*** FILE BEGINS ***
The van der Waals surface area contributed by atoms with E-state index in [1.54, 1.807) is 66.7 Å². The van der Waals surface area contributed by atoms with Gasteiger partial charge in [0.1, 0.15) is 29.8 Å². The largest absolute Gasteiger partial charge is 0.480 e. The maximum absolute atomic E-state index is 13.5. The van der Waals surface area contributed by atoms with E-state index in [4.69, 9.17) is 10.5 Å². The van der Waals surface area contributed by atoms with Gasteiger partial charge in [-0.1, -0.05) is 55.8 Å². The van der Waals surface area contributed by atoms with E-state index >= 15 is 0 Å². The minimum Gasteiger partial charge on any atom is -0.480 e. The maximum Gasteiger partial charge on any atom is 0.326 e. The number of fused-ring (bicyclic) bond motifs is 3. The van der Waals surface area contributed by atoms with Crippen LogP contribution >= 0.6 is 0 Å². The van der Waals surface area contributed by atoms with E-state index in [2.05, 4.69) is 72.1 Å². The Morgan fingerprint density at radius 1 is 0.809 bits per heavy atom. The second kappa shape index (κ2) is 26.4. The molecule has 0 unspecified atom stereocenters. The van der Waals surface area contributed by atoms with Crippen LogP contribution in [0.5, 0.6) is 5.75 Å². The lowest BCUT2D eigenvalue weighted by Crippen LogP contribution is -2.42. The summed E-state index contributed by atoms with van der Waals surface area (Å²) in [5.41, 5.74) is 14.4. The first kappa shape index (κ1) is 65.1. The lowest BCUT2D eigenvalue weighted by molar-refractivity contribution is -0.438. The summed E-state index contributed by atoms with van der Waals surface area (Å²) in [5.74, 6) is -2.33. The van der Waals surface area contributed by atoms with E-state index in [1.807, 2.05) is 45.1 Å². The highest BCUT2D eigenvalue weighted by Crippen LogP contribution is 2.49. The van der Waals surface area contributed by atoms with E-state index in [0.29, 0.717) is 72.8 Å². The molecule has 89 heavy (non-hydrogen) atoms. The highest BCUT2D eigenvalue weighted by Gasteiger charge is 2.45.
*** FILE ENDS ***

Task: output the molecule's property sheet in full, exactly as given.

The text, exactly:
The van der Waals surface area contributed by atoms with E-state index in [1.54, 1.807) is 66.7 Å². The van der Waals surface area contributed by atoms with Gasteiger partial charge in [0.1, 0.15) is 29.8 Å². The largest absolute Gasteiger partial charge is 0.480 e. The maximum absolute atomic E-state index is 13.5. The van der Waals surface area contributed by atoms with E-state index in [4.69, 9.17) is 10.5 Å². The van der Waals surface area contributed by atoms with Gasteiger partial charge in [-0.1, -0.05) is 55.8 Å². The van der Waals surface area contributed by atoms with E-state index >= 15 is 0 Å². The minimum Gasteiger partial charge on any atom is -0.480 e. The maximum Gasteiger partial charge on any atom is 0.326 e. The number of fused-ring (bicyclic) bond motifs is 3. The van der Waals surface area contributed by atoms with Crippen LogP contribution >= 0.6 is 0 Å². The van der Waals surface area contributed by atoms with E-state index in [2.05, 4.69) is 72.1 Å². The Morgan fingerprint density at radius 1 is 0.809 bits per heavy atom. The second kappa shape index (κ2) is 26.4. The molecule has 0 unspecified atom stereocenters. The van der Waals surface area contributed by atoms with Crippen LogP contribution in [0.5, 0.6) is 5.75 Å². The lowest BCUT2D eigenvalue weighted by Crippen LogP contribution is -2.42. The summed E-state index contributed by atoms with van der Waals surface area (Å²) in [5.41, 5.74) is 14.4. The first kappa shape index (κ1) is 65.1. The lowest BCUT2D eigenvalue weighted by molar-refractivity contribution is -0.438. The summed E-state index contributed by atoms with van der Waals surface area (Å²) in [5.74, 6) is -2.33. The van der Waals surface area contributed by atoms with E-state index in [1.807, 2.05) is 45.1 Å². The highest BCUT2D eigenvalue weighted by Crippen LogP contribution is 2.49. The van der Waals surface area contributed by atoms with E-state index in [0.29, 0.717) is 72.8 Å². The molecule has 89 heavy (non-hydrogen) atoms. The highest BCUT2D eigenvalue weighted by Gasteiger charge is 2.45.